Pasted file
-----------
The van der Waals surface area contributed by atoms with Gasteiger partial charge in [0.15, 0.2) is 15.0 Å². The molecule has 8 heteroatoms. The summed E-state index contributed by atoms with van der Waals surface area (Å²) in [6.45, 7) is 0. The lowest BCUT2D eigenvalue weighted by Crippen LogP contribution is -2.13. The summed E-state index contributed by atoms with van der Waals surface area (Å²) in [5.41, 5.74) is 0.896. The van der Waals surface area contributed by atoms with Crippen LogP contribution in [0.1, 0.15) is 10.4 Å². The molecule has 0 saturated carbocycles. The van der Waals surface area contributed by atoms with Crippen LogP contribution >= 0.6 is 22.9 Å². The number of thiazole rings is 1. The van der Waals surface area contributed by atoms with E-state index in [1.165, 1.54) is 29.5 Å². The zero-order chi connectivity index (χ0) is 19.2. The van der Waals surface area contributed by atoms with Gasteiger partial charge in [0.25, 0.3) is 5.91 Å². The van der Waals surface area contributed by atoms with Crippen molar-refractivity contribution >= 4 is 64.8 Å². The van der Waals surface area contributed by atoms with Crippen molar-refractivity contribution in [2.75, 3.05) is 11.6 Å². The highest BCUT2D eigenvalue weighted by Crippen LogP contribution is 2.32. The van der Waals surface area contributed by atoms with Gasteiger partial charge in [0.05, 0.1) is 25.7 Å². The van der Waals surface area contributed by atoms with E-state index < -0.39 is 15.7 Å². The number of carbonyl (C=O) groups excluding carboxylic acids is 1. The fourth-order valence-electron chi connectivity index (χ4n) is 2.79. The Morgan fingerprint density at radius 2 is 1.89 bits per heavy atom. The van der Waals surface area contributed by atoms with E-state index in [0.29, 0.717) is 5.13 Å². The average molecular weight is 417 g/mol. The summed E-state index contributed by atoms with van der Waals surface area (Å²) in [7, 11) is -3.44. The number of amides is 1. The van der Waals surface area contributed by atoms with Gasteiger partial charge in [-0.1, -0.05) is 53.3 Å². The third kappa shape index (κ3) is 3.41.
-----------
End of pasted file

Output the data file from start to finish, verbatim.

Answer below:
The van der Waals surface area contributed by atoms with Gasteiger partial charge in [0.15, 0.2) is 15.0 Å². The molecule has 8 heteroatoms. The summed E-state index contributed by atoms with van der Waals surface area (Å²) in [6.45, 7) is 0. The lowest BCUT2D eigenvalue weighted by Crippen LogP contribution is -2.13. The summed E-state index contributed by atoms with van der Waals surface area (Å²) in [5.41, 5.74) is 0.896. The van der Waals surface area contributed by atoms with Crippen LogP contribution in [0.1, 0.15) is 10.4 Å². The molecule has 0 saturated carbocycles. The van der Waals surface area contributed by atoms with Crippen LogP contribution >= 0.6 is 22.9 Å². The number of thiazole rings is 1. The van der Waals surface area contributed by atoms with E-state index in [1.165, 1.54) is 29.5 Å². The zero-order chi connectivity index (χ0) is 19.2. The van der Waals surface area contributed by atoms with Gasteiger partial charge in [0.25, 0.3) is 5.91 Å². The van der Waals surface area contributed by atoms with Crippen molar-refractivity contribution >= 4 is 64.8 Å². The van der Waals surface area contributed by atoms with Crippen molar-refractivity contribution in [2.75, 3.05) is 11.6 Å². The highest BCUT2D eigenvalue weighted by Crippen LogP contribution is 2.32. The van der Waals surface area contributed by atoms with Gasteiger partial charge in [0.05, 0.1) is 25.7 Å². The van der Waals surface area contributed by atoms with E-state index < -0.39 is 15.7 Å². The number of carbonyl (C=O) groups excluding carboxylic acids is 1. The fourth-order valence-electron chi connectivity index (χ4n) is 2.79. The Morgan fingerprint density at radius 2 is 1.89 bits per heavy atom. The van der Waals surface area contributed by atoms with E-state index in [0.29, 0.717) is 5.13 Å². The average molecular weight is 417 g/mol. The summed E-state index contributed by atoms with van der Waals surface area (Å²) in [7, 11) is -3.44. The number of amides is 1. The van der Waals surface area contributed by atoms with Gasteiger partial charge in [-0.1, -0.05) is 53.3 Å². The third kappa shape index (κ3) is 3.41.